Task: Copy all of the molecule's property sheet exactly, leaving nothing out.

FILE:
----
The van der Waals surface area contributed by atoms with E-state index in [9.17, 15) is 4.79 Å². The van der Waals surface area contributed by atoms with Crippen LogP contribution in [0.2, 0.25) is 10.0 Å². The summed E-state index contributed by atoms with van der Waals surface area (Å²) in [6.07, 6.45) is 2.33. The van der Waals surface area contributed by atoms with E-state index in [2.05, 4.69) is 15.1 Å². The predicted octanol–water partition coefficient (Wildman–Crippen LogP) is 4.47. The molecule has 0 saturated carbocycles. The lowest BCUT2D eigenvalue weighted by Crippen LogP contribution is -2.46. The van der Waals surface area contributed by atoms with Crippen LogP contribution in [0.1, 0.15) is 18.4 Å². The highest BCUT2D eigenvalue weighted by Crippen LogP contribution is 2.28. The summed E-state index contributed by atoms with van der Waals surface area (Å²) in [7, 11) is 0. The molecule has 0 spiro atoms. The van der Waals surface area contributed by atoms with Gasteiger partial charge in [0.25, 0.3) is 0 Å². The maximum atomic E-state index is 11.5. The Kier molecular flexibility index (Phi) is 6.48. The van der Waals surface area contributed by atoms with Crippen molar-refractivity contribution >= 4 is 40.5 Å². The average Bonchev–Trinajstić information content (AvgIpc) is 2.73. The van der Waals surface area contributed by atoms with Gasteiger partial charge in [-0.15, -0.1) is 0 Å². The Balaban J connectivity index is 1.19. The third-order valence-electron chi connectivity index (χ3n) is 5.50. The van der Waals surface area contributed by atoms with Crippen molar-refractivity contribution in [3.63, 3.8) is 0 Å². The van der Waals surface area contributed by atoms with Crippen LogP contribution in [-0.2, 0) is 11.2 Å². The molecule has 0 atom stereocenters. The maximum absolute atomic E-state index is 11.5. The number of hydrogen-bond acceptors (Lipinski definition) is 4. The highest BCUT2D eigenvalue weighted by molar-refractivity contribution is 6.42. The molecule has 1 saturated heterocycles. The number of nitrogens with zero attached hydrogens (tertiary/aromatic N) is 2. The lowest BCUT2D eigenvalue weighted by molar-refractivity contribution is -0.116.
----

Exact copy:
The van der Waals surface area contributed by atoms with E-state index in [9.17, 15) is 4.79 Å². The van der Waals surface area contributed by atoms with Crippen LogP contribution in [0.2, 0.25) is 10.0 Å². The summed E-state index contributed by atoms with van der Waals surface area (Å²) in [6.07, 6.45) is 2.33. The van der Waals surface area contributed by atoms with E-state index in [2.05, 4.69) is 15.1 Å². The predicted octanol–water partition coefficient (Wildman–Crippen LogP) is 4.47. The molecule has 0 saturated carbocycles. The lowest BCUT2D eigenvalue weighted by Crippen LogP contribution is -2.46. The van der Waals surface area contributed by atoms with Crippen LogP contribution in [0.1, 0.15) is 18.4 Å². The highest BCUT2D eigenvalue weighted by Crippen LogP contribution is 2.28. The summed E-state index contributed by atoms with van der Waals surface area (Å²) in [7, 11) is 0. The molecule has 0 spiro atoms. The van der Waals surface area contributed by atoms with Gasteiger partial charge in [0.25, 0.3) is 0 Å². The maximum atomic E-state index is 11.5. The Kier molecular flexibility index (Phi) is 6.48. The van der Waals surface area contributed by atoms with Crippen molar-refractivity contribution >= 4 is 40.5 Å². The average Bonchev–Trinajstić information content (AvgIpc) is 2.73. The van der Waals surface area contributed by atoms with Gasteiger partial charge in [-0.15, -0.1) is 0 Å². The Balaban J connectivity index is 1.19. The third-order valence-electron chi connectivity index (χ3n) is 5.50. The van der Waals surface area contributed by atoms with Crippen molar-refractivity contribution in [3.63, 3.8) is 0 Å². The van der Waals surface area contributed by atoms with Crippen LogP contribution in [-0.2, 0) is 11.2 Å². The molecule has 0 atom stereocenters. The maximum absolute atomic E-state index is 11.5. The number of hydrogen-bond acceptors (Lipinski definition) is 4. The highest BCUT2D eigenvalue weighted by molar-refractivity contribution is 6.42. The molecule has 1 saturated heterocycles. The number of nitrogens with zero attached hydrogens (tertiary/aromatic N) is 2. The lowest BCUT2D eigenvalue weighted by molar-refractivity contribution is -0.116.